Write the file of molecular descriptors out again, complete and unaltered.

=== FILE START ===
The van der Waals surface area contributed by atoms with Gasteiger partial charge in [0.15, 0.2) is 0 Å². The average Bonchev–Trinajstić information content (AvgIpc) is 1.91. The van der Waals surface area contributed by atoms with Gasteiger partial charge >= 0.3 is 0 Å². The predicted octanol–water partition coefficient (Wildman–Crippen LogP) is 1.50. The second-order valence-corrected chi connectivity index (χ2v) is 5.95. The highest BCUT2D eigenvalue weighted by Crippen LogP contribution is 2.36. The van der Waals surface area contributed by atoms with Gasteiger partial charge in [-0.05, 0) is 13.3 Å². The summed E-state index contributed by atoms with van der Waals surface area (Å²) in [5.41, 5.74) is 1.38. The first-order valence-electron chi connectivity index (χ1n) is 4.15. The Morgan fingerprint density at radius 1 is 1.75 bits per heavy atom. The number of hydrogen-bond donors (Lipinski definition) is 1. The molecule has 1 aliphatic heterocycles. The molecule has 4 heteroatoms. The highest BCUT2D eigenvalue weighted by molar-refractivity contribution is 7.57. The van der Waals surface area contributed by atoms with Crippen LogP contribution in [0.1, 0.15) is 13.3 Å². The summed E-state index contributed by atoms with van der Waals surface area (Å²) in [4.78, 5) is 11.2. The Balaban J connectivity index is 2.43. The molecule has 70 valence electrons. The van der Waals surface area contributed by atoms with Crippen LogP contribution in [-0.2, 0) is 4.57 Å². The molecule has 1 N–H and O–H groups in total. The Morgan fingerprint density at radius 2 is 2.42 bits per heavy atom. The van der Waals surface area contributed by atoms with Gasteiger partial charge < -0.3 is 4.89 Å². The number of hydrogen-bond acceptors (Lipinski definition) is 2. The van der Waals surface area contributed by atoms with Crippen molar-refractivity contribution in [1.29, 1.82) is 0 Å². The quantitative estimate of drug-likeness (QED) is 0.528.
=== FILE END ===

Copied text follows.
The van der Waals surface area contributed by atoms with Gasteiger partial charge in [0.15, 0.2) is 0 Å². The average Bonchev–Trinajstić information content (AvgIpc) is 1.91. The van der Waals surface area contributed by atoms with Gasteiger partial charge >= 0.3 is 0 Å². The predicted octanol–water partition coefficient (Wildman–Crippen LogP) is 1.50. The second-order valence-corrected chi connectivity index (χ2v) is 5.95. The highest BCUT2D eigenvalue weighted by Crippen LogP contribution is 2.36. The van der Waals surface area contributed by atoms with Gasteiger partial charge in [-0.05, 0) is 13.3 Å². The summed E-state index contributed by atoms with van der Waals surface area (Å²) in [5.41, 5.74) is 1.38. The first-order valence-electron chi connectivity index (χ1n) is 4.15. The Morgan fingerprint density at radius 1 is 1.75 bits per heavy atom. The number of hydrogen-bond donors (Lipinski definition) is 1. The molecule has 1 aliphatic heterocycles. The molecule has 4 heteroatoms. The highest BCUT2D eigenvalue weighted by molar-refractivity contribution is 7.57. The van der Waals surface area contributed by atoms with Crippen LogP contribution in [0.1, 0.15) is 13.3 Å². The summed E-state index contributed by atoms with van der Waals surface area (Å²) in [4.78, 5) is 11.2. The Balaban J connectivity index is 2.43. The molecule has 70 valence electrons. The van der Waals surface area contributed by atoms with Crippen LogP contribution in [-0.2, 0) is 4.57 Å². The molecule has 1 N–H and O–H groups in total. The Morgan fingerprint density at radius 2 is 2.42 bits per heavy atom. The van der Waals surface area contributed by atoms with Gasteiger partial charge < -0.3 is 4.89 Å². The number of hydrogen-bond acceptors (Lipinski definition) is 2. The van der Waals surface area contributed by atoms with Crippen molar-refractivity contribution in [1.29, 1.82) is 0 Å². The quantitative estimate of drug-likeness (QED) is 0.528.